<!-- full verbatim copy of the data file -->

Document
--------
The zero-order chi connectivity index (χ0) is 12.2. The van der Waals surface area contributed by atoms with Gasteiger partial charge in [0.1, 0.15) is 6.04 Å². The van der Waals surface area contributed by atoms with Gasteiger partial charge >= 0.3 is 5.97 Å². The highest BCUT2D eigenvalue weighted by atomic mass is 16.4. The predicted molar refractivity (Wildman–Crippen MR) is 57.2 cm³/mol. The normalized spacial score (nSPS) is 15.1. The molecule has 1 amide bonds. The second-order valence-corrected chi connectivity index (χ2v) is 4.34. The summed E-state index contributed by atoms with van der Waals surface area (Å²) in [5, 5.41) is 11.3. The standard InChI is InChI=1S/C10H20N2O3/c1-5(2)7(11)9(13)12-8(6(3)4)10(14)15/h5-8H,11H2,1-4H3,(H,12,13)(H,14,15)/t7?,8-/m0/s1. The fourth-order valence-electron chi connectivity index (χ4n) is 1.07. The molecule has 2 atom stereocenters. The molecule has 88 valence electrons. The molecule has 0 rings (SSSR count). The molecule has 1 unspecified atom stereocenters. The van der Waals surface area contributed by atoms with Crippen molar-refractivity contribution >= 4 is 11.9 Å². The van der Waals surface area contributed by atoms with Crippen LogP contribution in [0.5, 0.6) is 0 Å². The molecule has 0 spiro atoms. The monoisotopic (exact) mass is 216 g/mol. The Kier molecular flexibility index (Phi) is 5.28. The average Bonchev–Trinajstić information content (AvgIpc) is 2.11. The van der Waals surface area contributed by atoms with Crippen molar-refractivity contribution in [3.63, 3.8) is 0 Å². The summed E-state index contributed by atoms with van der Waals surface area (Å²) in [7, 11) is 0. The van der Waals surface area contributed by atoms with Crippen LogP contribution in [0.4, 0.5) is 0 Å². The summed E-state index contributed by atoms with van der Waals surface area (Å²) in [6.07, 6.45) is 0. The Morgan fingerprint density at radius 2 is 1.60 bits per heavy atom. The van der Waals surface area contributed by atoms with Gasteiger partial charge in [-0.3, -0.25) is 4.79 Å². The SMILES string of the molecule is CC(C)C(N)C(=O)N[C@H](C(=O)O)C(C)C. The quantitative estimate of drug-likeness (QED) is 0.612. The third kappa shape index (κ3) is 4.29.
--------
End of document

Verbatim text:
The zero-order chi connectivity index (χ0) is 12.2. The van der Waals surface area contributed by atoms with Gasteiger partial charge in [0.1, 0.15) is 6.04 Å². The van der Waals surface area contributed by atoms with Gasteiger partial charge >= 0.3 is 5.97 Å². The highest BCUT2D eigenvalue weighted by atomic mass is 16.4. The predicted molar refractivity (Wildman–Crippen MR) is 57.2 cm³/mol. The normalized spacial score (nSPS) is 15.1. The molecule has 1 amide bonds. The second-order valence-corrected chi connectivity index (χ2v) is 4.34. The summed E-state index contributed by atoms with van der Waals surface area (Å²) in [5, 5.41) is 11.3. The standard InChI is InChI=1S/C10H20N2O3/c1-5(2)7(11)9(13)12-8(6(3)4)10(14)15/h5-8H,11H2,1-4H3,(H,12,13)(H,14,15)/t7?,8-/m0/s1. The fourth-order valence-electron chi connectivity index (χ4n) is 1.07. The molecule has 2 atom stereocenters. The molecule has 88 valence electrons. The molecule has 0 rings (SSSR count). The molecule has 1 unspecified atom stereocenters. The van der Waals surface area contributed by atoms with Crippen molar-refractivity contribution >= 4 is 11.9 Å². The van der Waals surface area contributed by atoms with Crippen LogP contribution in [0.5, 0.6) is 0 Å². The molecule has 0 spiro atoms. The monoisotopic (exact) mass is 216 g/mol. The Kier molecular flexibility index (Phi) is 5.28. The average Bonchev–Trinajstić information content (AvgIpc) is 2.11. The van der Waals surface area contributed by atoms with Crippen molar-refractivity contribution in [3.63, 3.8) is 0 Å². The summed E-state index contributed by atoms with van der Waals surface area (Å²) in [7, 11) is 0. The van der Waals surface area contributed by atoms with Crippen LogP contribution in [0.4, 0.5) is 0 Å². The summed E-state index contributed by atoms with van der Waals surface area (Å²) in [6.07, 6.45) is 0. The Morgan fingerprint density at radius 2 is 1.60 bits per heavy atom. The van der Waals surface area contributed by atoms with Gasteiger partial charge in [-0.3, -0.25) is 4.79 Å². The SMILES string of the molecule is CC(C)C(N)C(=O)N[C@H](C(=O)O)C(C)C. The quantitative estimate of drug-likeness (QED) is 0.612. The third kappa shape index (κ3) is 4.29.